Tuesday, September 30, 2008

Antidotes to Worry

There seems to be a lot to worry about these days. In my experience, worry doesn't actually do anything. It does, however, often cause stress, anger, and short tempers. I observe then that the worrier tends to take their stress out on people we really love, with yelling, curtness, impatience, crabbiness, etc. Usually what follows is guilt and remorse, because we know we've hurt people we love.

So I try not to worry. How do I do that? Action and planning and faith are my antidotes to worry.

There's always a next step to take, be it gathering information from knowledgeable sources or not purchasing that thing that seemed so necessary or saving a little bit of money each day. We don't know what might happen, so it pays to be cautious right now. I am being prudent in my plans, putting things off and being a little less ambitious, as well as lengthening my time horizon from a year to five or ten years from now. Finally, I trust in my God. I will always be OK as long as I have faith that I will always be OK. No matter what happens, I will have the strength to find a solution. Faith helps me be open to a solution appearing to me.

Remember the story about the devout guy who's in a flood? He goes to the second floor of his house, saying "God will provide!" A boat comes by and the people say "climb in! we'll take you to safety." He says, "no thanks, God will provide!" The water gets higher and he's in the attic. Another boat of people come by saying "come on, get in, time's running out!" Again he tells them "no, God will provide!" Finally, he's on the roof of his house when a helicopter comes by and drops a line. He shakes his head, shouting "God will provide!" Of course, he drowns. When he gets to heaven, he asks God "why did you let me drown?" God says, "I sent two boats and a helicopter - what more did you want?"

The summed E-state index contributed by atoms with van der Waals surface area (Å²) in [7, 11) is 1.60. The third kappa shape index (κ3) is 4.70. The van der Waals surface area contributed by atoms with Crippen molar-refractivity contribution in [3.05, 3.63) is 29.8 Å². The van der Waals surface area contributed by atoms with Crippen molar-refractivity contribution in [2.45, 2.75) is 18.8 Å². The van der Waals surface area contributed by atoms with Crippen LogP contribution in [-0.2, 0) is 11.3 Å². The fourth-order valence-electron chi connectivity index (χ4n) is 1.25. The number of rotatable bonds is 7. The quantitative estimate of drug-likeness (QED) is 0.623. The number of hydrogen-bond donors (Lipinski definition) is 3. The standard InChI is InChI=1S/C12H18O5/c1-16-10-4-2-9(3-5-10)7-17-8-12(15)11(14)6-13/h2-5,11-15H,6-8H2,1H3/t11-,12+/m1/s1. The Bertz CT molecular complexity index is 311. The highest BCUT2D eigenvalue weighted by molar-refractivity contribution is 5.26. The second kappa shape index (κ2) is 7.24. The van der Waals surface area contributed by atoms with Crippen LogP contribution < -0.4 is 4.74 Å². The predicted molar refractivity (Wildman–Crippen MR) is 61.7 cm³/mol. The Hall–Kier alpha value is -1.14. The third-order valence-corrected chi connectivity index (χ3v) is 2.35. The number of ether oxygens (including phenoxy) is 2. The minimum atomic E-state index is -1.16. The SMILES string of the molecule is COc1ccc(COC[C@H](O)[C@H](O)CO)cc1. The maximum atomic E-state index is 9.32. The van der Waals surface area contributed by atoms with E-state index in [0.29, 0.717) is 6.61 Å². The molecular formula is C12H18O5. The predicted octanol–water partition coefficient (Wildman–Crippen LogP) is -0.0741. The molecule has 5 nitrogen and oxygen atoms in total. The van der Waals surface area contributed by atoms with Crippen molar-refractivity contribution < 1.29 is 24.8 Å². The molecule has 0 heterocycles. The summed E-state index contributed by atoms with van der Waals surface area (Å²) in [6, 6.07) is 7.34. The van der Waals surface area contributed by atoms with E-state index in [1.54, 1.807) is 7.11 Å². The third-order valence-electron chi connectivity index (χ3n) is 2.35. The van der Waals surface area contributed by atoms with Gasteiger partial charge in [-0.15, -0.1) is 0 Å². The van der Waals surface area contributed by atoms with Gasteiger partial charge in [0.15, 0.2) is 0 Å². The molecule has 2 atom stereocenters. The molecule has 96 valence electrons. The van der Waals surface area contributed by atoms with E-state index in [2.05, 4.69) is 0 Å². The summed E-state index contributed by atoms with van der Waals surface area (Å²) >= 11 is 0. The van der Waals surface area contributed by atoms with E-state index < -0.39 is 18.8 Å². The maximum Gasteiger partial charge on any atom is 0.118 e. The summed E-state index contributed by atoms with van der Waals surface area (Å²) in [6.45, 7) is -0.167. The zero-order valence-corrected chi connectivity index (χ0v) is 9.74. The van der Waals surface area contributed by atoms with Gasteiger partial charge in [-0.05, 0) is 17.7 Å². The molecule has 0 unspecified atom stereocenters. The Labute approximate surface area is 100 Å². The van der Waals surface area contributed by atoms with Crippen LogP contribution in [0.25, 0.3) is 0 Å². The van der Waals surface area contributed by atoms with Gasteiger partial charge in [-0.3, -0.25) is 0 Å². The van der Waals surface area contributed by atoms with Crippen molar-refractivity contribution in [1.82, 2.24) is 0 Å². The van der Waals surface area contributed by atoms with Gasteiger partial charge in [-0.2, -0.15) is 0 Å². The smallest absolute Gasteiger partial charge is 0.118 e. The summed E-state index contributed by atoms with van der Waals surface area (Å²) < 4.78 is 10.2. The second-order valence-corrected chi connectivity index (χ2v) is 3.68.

For me the moral of the story is that answers, help, and solutions are all around me if only I let go of my idea of what the help should look like. Once I take off my blinders of certainty, I get a new view of the world. Openness to all the universe has to offer is a key element of my faith - now, more than ever!

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